Don Charlton

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Somewhere in your company, someone knows how much the recruiting department costs, and chances are the number crunchers would like to cut those expenses to the bare bones. If you aren’t measuring your success and you can’t show your value, you might soon find yourself on the other side of the application process.

These four metrics offer an objective look at what you are doing right, and they give you clear, actionable information on making significant improvements in return on investment. Next time you are questioned on your request for an expanded budget, have these numbers ready to show your department is worth every penny.

1. Measure Applicants Per Position

While it might seem prudent to attract as many applicants as possible, a number far outside the standard range of applicants per position could reveal problems with your recruitment process. It might be that your methods are casting too wide a net and would benefit from a more focused approach to ensure that recruiters have time to carefully review all qualified applicants and make successful selections. Alternatively, your application might not be attracting enough candidates, because the posting is too specific or your application is so long and complex that most potential applicants lack the patience to wade through it. The number of applicants per position is directly related to the time required to fill each position, which is the primary concern of hiring managers.

Use industry benchmarks to understand how your applicants per position ratio compares to others, then refine job postings accordingly. Too many applicants can be resolved with a more complete list of the job’s qualifications and responsibilities, which your team can develop with input from those in the position already. Too few applicants can be resolved with a less specific list of required qualifications and a simplified application process. Fine-tuning the activities that drive this metric will bring the time it takes to fill each open position and the time it takes for new hires to begin contributing to the company (time to performance) in-line with industry standards.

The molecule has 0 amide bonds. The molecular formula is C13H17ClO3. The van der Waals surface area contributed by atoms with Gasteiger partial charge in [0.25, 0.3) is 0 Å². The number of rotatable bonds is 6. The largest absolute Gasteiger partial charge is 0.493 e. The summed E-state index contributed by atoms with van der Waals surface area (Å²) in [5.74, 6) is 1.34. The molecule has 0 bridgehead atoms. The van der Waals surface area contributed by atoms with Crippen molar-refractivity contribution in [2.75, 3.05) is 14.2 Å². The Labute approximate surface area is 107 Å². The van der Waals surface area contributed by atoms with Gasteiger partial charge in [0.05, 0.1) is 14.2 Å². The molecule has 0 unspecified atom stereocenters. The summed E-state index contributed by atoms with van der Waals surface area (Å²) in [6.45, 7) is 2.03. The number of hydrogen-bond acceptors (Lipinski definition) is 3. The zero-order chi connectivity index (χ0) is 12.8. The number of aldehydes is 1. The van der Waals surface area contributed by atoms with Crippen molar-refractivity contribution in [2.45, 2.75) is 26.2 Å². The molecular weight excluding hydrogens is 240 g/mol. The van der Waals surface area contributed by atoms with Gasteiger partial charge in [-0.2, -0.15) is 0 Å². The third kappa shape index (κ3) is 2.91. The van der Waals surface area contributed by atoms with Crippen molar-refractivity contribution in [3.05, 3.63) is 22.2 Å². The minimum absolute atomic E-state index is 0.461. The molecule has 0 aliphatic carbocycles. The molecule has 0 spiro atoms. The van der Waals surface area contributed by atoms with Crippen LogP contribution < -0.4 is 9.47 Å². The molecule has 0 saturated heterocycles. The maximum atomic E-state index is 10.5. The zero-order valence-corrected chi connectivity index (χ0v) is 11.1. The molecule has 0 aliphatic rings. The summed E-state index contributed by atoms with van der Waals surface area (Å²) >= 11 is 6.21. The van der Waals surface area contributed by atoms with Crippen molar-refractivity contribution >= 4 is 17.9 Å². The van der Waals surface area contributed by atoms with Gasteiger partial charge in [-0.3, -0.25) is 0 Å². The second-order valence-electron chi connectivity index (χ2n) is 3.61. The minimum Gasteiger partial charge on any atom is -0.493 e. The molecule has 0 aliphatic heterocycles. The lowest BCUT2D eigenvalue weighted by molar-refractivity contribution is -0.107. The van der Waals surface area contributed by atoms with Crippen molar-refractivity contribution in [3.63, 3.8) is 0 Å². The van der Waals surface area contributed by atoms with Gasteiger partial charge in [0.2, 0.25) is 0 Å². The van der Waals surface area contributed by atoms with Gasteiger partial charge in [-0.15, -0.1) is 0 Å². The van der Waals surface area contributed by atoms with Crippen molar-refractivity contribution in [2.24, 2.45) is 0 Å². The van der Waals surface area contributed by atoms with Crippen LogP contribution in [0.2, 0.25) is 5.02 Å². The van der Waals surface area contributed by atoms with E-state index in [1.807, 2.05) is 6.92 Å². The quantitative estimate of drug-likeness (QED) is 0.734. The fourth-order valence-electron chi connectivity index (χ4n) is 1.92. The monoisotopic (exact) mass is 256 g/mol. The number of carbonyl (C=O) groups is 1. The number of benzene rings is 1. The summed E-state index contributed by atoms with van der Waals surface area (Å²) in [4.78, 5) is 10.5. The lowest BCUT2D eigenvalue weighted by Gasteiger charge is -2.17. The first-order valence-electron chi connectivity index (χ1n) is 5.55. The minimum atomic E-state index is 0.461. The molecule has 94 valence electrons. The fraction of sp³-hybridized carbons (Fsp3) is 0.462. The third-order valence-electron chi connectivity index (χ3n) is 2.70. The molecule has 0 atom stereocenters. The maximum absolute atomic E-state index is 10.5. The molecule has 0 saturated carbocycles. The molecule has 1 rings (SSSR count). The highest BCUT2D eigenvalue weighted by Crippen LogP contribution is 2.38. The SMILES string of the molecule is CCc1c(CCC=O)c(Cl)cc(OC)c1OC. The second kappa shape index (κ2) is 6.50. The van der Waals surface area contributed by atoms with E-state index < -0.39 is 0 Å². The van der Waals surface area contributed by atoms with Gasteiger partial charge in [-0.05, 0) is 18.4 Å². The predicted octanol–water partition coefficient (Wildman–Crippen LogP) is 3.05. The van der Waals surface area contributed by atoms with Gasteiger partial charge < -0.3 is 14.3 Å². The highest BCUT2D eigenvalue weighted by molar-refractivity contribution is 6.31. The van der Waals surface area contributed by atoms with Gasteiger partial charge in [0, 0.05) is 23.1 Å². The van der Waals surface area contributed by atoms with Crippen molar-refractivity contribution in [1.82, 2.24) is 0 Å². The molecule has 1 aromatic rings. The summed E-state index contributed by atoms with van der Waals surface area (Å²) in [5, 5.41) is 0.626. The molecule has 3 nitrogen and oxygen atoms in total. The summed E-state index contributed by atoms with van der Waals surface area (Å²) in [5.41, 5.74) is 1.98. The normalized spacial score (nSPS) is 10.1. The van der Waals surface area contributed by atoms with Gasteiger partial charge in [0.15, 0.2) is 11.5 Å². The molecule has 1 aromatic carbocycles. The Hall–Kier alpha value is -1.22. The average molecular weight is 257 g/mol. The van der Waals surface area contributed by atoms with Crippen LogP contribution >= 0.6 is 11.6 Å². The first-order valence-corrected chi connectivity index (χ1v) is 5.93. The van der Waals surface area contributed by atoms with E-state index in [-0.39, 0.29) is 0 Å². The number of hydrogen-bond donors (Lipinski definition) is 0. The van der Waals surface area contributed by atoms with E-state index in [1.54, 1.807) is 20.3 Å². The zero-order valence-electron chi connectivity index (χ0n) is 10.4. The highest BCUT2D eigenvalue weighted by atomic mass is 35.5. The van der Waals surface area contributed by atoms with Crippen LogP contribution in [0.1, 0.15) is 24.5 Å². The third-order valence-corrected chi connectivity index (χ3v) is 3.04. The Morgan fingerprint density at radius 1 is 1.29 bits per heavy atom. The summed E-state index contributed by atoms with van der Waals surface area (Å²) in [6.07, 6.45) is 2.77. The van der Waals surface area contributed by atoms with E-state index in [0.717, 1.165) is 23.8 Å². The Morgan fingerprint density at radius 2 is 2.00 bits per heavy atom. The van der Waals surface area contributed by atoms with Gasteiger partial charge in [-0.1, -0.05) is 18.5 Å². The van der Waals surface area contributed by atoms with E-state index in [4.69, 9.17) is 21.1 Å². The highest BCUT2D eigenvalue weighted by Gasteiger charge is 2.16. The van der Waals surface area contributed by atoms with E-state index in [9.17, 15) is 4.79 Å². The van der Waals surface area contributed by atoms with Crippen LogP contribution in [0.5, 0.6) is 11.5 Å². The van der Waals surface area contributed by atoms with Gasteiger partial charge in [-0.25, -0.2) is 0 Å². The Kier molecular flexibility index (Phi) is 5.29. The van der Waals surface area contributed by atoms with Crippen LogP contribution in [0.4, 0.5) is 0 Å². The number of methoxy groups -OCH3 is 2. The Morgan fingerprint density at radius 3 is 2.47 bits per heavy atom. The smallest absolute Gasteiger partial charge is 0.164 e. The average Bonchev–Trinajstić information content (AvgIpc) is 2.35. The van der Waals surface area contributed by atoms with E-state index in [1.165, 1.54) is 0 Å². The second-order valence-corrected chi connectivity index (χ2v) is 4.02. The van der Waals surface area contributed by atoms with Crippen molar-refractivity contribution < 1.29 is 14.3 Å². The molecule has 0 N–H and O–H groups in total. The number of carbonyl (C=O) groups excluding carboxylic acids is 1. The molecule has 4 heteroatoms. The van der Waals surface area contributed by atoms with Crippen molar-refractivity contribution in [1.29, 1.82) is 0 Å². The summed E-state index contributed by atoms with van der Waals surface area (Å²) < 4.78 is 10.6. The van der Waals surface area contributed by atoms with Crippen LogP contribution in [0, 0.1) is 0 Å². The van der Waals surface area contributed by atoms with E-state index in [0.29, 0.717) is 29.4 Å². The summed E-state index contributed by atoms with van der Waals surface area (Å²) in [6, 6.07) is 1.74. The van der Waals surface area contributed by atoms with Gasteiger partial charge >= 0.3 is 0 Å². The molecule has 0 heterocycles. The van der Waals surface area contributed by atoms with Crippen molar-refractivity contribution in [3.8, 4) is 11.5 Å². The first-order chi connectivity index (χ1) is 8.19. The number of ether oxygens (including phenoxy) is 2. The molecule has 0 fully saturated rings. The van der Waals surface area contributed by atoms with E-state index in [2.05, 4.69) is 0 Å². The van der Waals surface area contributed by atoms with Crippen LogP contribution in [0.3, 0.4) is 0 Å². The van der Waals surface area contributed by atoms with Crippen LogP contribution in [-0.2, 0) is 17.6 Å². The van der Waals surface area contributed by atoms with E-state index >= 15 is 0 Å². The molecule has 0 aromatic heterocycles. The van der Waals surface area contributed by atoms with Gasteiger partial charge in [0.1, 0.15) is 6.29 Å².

2. Refine Your Hiring Platform

Finding out where your applicants learned about the position will help you better understand which sourcing channels are most effective and which could use fine-tuning. When measuring sourcing channels, consider the following:

  • number of candidates from each source
  • cost to maintain each source per applicant
  • ratio of qualified candidates from each source
  • rate of hire by source

Collecting and retaining detailed sourcing information allows an objective picture of the effectiveness of each source over time, as the data can later be compared to other metrics such as employee retention. Effort can be diverted appropriately to improve the performance of weaker sources or rely more heavily on the most successful sources based on which sources statistically lead to strong hires that turn into long-term contributors. Efficient use of sourcing reduces cost per hire and increases retention rates, leading to a bigger bottom line.

3. Understand The Cost Per Hire

The metric that often receives the most attention is the cost per hire ratio. This metric provides critical data on the effectiveness of your recruitment process, as it shows the amount invested in each position filled. When cost per hire is too low, you can expect high turnover, as positions are being filled with little investment in finding the best candidate for the job. When cost per hire is too high, it is a clear sign that your department is operating inefficiently. Benchmarking your cost per hire ratio with others in the industry will give you a range of standard costs specific to the positions you are filling – and it is a nice reminder of how critical your work is to the company’s bottom line.

4. Look at Employee Retention, Then Recruit

Your organization’s rate of retention provides the clearest measurement of the effectiveness of your recruitment process. Considering that it costs up to three times base pay to replace a mid-level manager, you can bet that short-term turnover is closely watched, and high numbers of resignations under one year of service are traced directly back to you.

When your new hires make the company their long-term home, you know that you have been successful at matching applicants with just-right positions. Gather data on when and why employees leave the company, then analyze the information to find any common themes. For example, frequent resignations over pay and benefits can mean a failure to appropriately screen candidates.

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